For architecture and history folks like me – who are a nosey bunch, for sure – the birth of the doors open / open house event in France in 1984 was a boon.
Milwaukee’s event seems to get exponentially more popular with each new year and this year, West Bend is kicking off its first installment.
We’re also blessed by the fact that our neighbor to the south – Chicago – is a literally an architectural wonderland and since 2011 has hosted its free event each year just a few weeks after Milwaukee’s.
It’s no surprise that the Open House Chicago is among the world’s largest such event. It takes place this year on Saturday and Sunday, Oct. 14 and 15.
Like Milwaukee’s Doors Open, there will also be virtual tours.
Open House Chicago 2023, organized by the Chicago Architecture Foundation, will have about 170 sites in more than 20 neighborhoods that highlight neighborhood investment, community engagement and historic preservation.
Via partnerships with neighborhood groups, arts and cultural organizations and other groups, Open House Chicago also shares suggestions for great shopping, dining and other features in the participating neighborhoods.
You can find complete details on participating sites, virtual events and much more at openhousechicago.org.
Last year, I was excited to get a proper tour of the McCormick Bridgehouse & Chicago River Museum, operated by the Friends of the Chicago River. The museum opened in 2006 in one of the bridgehouses at the DuSable Bridge spanning the Chicago River at Michigan Avenue.
It is fascinating, with a close-up look at the mechanisms that open the bridge as well as lots of photographs and panels explaining the history not just of the bridge, but also the river as it runs through the city.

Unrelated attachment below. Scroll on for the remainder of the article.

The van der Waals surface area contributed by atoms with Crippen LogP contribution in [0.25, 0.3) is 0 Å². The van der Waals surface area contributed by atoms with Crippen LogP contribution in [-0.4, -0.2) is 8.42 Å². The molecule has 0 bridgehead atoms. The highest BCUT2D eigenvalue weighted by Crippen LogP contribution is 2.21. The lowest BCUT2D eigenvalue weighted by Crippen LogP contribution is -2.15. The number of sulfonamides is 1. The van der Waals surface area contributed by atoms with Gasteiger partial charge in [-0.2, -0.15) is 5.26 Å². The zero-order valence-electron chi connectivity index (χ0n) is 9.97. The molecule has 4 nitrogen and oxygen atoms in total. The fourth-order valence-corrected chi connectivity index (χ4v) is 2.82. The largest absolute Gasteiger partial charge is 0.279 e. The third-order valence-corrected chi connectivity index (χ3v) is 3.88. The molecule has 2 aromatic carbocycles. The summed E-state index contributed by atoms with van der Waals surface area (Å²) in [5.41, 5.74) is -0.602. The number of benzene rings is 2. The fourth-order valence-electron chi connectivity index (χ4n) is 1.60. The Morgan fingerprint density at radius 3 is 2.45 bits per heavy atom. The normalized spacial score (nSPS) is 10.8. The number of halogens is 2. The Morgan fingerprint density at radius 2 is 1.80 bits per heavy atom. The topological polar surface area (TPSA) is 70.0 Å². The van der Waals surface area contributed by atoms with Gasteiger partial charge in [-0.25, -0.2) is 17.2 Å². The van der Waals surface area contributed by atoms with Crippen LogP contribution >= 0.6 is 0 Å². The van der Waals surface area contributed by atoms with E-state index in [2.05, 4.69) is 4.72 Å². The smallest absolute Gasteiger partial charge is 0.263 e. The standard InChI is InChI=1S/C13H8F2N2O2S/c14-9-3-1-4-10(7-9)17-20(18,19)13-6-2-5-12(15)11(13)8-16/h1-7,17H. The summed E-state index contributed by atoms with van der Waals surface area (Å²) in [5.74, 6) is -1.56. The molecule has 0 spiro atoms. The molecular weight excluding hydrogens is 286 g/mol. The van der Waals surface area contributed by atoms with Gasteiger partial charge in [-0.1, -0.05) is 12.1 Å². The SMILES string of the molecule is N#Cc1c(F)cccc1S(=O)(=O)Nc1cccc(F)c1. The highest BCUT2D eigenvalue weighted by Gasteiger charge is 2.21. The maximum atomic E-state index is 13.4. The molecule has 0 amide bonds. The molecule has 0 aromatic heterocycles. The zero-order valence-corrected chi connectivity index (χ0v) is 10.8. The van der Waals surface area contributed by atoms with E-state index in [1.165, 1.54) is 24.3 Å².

In other years, Open House Chicago has allowed me a look inside other great places, too, including the Central Standard Building, 231 S. La Salle St, in the Financial District, with its beautiful Wintrust Grand Banking Hall; the rooftop of 1 North Dearborn, with its old Boston Store painted sign; the neo-gothic Fourth Presbyterian Church on Michigan Avenue; City Hall; and the Art Deco Chicago Lyric Opera House, among others.
This year, I’d really like to see Henry Hobson Richardson’s Glessner House and the Skidmore, Owings & Merrill offices in the Railway Exchange building at 224 S. Michigan Ave., which I had hoped to see last year, but didn’t.
I’d also love to get a tour of the Riviera Theatre, where I’ve seen lots of shows, but since it’s always dark then, I’ve never gotten a good look around inside, as well as the atmospheric Avalon Regal Theater with its incredible lobby.
If you go, be sure to stop in to see The Blackstone Hotel, which is both beautiful and full of interesting history. The former barber shop space – where the likes of Al Capone and Richard Nixon got haircuts – is rarely seen these days but will be open for the event.
You’ll need the full two days to check out as much as you can, so consider grabbing a room and making a weekend of it.